Walking With Purpose: Alzheimer’s Association Has Lofty Goals for 2021 Fundraiser
When most of America shut down last year, the Alzheimer’s Association was faced with a dilemma: What to do about its largest annual fundraiser, the Walk to End Alzheimer’s? Mass gatherings were obviously out of the question, but could they somehow restructure the event rather than calling it off?
“The word ‘cancel’ never came up,” recalled Sonya Branco, director of development for the association’s Central Coast chapter. “The discussion was always, ‘How are we going to make this work?’”
In the end, they did more than just make it work: The reconceived Santa Barbara Walk actually raised more money than it did in 2019.
“There were fewer participants, but those who did participate were amazing fund raisers,” Branco marveled.
This year, the event is returning to its traditional format, with supporters from around the area gathering at Chase Palm Park on November 9. Participants will listen to speakers and check out booths set up by sponsoring businesses before taking their oceanfront stroll, with many posting selfies against the beautiful beach backdrop.
“I think this year’s walk will be very emotional,” Branco said. “It has been a time of isolation for many of our families, and I know this year’s Walk will truly be a celebration of being able to gather again for a cause we all believe in: A world without Alzheimer’s and all other dementia.”
Alzheimer’s, Branco noted, is the third-leading cause of death in California, just behind heart disease and cancer.
“A lot of people don’t realize that this is a disease,” she said. “It’s been normalized as something that happens when you get old. In fact, it’s not a normal part of aging.”
That sort of misunderstanding and denial can be particularly painful to people caring for loved ones who are suffering from the disease. Many report friends or family members “glaze over when they talk to them about it,” Branco said. “Or they insist it can’t be that bad.”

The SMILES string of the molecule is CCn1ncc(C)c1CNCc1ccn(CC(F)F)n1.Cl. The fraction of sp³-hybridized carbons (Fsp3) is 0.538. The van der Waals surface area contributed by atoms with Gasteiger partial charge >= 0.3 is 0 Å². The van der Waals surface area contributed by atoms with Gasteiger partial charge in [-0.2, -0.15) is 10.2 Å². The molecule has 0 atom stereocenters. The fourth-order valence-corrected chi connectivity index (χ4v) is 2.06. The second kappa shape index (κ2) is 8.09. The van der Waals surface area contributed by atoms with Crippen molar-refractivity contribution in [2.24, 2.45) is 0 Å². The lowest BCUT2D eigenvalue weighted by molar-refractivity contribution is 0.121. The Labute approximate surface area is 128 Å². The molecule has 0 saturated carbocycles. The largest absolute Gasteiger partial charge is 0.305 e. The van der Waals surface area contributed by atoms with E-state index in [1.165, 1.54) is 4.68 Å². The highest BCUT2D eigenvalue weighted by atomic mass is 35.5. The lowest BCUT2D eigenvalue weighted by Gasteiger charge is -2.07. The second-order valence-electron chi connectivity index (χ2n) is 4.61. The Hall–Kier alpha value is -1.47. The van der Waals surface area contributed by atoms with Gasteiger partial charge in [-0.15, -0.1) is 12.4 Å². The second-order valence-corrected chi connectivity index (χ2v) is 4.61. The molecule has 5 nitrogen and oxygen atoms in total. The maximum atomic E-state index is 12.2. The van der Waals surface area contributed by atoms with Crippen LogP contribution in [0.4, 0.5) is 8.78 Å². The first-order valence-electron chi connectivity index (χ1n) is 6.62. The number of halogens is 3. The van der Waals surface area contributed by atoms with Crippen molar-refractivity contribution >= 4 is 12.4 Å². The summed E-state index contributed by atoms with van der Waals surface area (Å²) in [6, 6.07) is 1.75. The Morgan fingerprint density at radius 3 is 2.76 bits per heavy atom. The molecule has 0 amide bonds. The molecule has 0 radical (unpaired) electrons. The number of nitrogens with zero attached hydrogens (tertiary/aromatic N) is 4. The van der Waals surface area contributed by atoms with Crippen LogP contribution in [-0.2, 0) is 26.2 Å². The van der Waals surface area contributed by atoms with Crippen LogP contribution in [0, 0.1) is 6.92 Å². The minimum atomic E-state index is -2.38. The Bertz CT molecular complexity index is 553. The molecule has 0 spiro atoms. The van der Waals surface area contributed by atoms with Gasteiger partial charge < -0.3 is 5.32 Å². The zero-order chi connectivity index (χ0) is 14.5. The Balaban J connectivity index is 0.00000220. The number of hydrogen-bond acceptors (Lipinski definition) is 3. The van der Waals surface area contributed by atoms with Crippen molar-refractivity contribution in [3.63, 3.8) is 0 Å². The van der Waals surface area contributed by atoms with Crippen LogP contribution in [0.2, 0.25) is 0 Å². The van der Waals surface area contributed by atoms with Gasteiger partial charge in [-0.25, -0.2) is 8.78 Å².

Frustrated caregivers can turn to the Alzheimer’s Association support groups, which have been taking place online during the pandemic.
“We’re planning to return to in-person (in June),” Branco said. “They’re a place for caregivers to share, in a safe spot, with other people who are going through the same thing they are.”
In addition, “We provide education classes that go from the beginning of the disease to the end, and we go in-depth. How do you care for somebody? What are the local resources you could access, including financial resources? How do you hire somebody to come into the home and help?
“We teach them the tools of caregiving. Often there is so much anger and denial (on the part of the patient). They don’t believe they have the disease, or they accuse the caregiver of trying to ruin their life — I’ve heard it all.”
Part of the money raised from the walk is used to support these services, including a 24/7 hotline, all of which are free of charge. The rest goes towards research to find a cure — an effort that has had some tentative success of late. A study published in the New England Journal of Medicine in March found a drug that targets and removes plaques from the brain and appears to slow cognitive decline in people in the early stage of the disease.
Much more research is needed, which will require much more money. Nationwide, last year’s walk — a hybrid affair in which a virtual, online kickoff was followed by families and other participants taking separate strolls through their own neighborhoods — raised more than $67 million, which was a significant drop-off from the $98 million raised in 2019.
But Santa Barbara bucked the trend. Not surprisingly, the number of participants in the local walk was down, from the usual 600 or so to around 270. But the amount raised increased from $153,000 in 2019 to nearly $169,000.
This year’s goal is $190,000.
“I’m very confident we will hit that, if not go over,” Branco said. “I’m excited to have everybody come back together this year.”
Well, perhaps not everybody: Participants will still have the option to walk through their own neighborhood, or even take part while sitting comfortably on their couch. Registration is free, and there is no minimum amount people need to donate or raise. All they need to do is form a team, which can range from one person to 1,000, and then spread the word that they’re collecting money for this cause.
That said, in-person participation can be uniquely rewarding.
“Everybody who comes for the walk holds a flower,” Blanco said. “We have four flowers: purple for loss, yellow for caregivers, orange for advocates, and blue for those who have the disease. It’s the coolest thing; you see who is doing what in the community.”
Branco’s long-term goal is even more ambitious: By 2024, she wants the Santa Barbara Walk, which has been taking place each year for more than two decades, to raise a half-million dollars. The 2020 Walk’s impressive total gives her confidence it can happen.
“Last year,” she said, “was a great testament to how important the walk is to this community.”
For more information on the November 9 Walk to End Alzheimer’s, go to https://act.alz.org/site/TR/Walk2021/CA-CaliforniaCentralCoast, or call Ali Brieske at 805-617-0238.